Business Process Fusion Comes from Common Vision

Gartner says business, IS managers must create common vision for successful implementation

Gartner says business, IS managers must create common vision for successful implementation

Stamford, CN — November 3, 2003 — As business process fusion becomes a driver for increasing value from IT investments in enterprises, it will create new challenges for business and IS management, according to analyst firm Gartner Inc. One such challenge will be choosing where to target investments for integrating and accelerating business processes to create savings or new or enhanced competitive capabilities.

"This will require a level of understanding and common vision between IS and business management that many enterprises will find difficult to achieve," said Michael Gerrard, vice president for Gartner. "By fusing business processes previously perceived as loosely connected or even unconnected, enterprises will create new entities. Enterprises will need more complex and precise management to perform these processes effectively and deliver on their business value potential."

Business process fusion is the transformation of business activities achieved by integrating previously autonomous business processes, creating new challenges for management, Gartner explained. It will drive stronger alignment of IT with core business processes and provide linkage of operational and management processes with a true end-to-end scope. The objective is to integrate business processes to create value, regardless of how, or even whether, the underlying technology is integrated.

In February and March of 2003, Gartner surveyed 100 companies from a variety of industries to determine how they are using, or considering, real-time enterprise (RTE) concepts and practices for which business process fusion is essential in their operations. The results of the survey can be found in the report, "Unlocking the Value of Business Process Fusion."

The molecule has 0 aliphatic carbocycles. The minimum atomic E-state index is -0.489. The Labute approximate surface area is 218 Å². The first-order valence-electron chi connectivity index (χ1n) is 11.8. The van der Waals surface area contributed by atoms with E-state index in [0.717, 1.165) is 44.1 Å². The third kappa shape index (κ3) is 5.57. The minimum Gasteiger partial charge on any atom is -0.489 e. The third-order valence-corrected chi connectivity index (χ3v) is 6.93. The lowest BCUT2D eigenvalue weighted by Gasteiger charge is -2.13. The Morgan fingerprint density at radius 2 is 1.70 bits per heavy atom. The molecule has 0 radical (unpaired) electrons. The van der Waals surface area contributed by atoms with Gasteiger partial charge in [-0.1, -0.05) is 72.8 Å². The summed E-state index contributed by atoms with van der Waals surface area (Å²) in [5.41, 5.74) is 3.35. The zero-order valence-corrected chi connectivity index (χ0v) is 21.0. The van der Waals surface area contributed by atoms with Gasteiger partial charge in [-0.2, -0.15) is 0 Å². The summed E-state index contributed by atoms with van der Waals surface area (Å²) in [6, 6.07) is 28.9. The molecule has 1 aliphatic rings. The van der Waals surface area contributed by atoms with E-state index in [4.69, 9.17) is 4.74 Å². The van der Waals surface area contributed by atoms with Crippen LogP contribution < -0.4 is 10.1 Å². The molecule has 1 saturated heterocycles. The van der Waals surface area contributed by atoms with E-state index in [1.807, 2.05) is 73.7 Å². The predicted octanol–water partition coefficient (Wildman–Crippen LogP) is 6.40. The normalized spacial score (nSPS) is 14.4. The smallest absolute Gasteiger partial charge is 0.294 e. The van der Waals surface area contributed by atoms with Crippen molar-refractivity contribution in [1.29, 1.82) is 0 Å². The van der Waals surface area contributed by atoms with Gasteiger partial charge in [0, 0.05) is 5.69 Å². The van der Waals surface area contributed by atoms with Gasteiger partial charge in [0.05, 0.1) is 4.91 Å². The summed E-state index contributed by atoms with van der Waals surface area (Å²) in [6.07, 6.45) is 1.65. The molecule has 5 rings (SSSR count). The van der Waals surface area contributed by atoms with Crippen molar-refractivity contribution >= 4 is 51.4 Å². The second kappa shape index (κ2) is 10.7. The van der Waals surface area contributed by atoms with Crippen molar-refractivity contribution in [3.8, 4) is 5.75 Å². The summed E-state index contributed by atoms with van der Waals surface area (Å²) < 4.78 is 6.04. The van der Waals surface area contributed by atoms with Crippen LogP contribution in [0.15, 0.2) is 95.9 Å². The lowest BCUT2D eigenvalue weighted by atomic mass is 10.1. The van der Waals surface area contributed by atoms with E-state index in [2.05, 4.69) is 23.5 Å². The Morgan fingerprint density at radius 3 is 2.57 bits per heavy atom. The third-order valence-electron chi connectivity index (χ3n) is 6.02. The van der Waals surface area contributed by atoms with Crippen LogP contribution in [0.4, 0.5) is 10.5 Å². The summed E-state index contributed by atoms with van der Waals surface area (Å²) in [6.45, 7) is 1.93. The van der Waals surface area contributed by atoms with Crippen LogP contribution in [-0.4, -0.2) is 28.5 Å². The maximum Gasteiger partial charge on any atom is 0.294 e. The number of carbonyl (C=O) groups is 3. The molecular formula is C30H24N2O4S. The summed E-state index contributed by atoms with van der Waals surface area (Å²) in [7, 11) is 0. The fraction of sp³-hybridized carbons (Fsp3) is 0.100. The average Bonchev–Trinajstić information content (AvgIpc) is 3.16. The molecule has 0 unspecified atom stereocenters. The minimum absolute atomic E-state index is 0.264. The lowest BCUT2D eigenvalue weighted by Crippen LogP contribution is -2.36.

According to the survey, 87 percent of respondents said they have projects under way to improve the speed of business processes, 49 percent expect to have similar projects under way during the next 12 months and 40 percent during the next 13 to 24 months.

"Business process efficiency and speed are already widely regarded as important investment opportunities, especially because 90 percent of the respondents believe that improving the speed of processes is important to their companies' success," said Gerrard.

Participants in the survey were asked what they believed would be the biggest barriers to redeveloping business processes to enable the real-time enterprise. Multiple responses were allowed.

  • 64 percent of respondents cited a lack of funding

  • 45 percent cited the inability of business management to visualize how the RTE would improve financial performance

  • 40 percent cited a lack of senior management understanding

  • 35 percent cited business management's inability to visualize how the real-time enterprise could affect market performance

"Business and IS managers must communicate such concepts as business process fusion as a specific business vision. This will help business managers understand the business opportunities that can be created from the inventive use of technology," said Gerrard. "Focus on the business model and key business processes, and how changes in the speed and dynamics of these processes can have significant, even transformational, effects."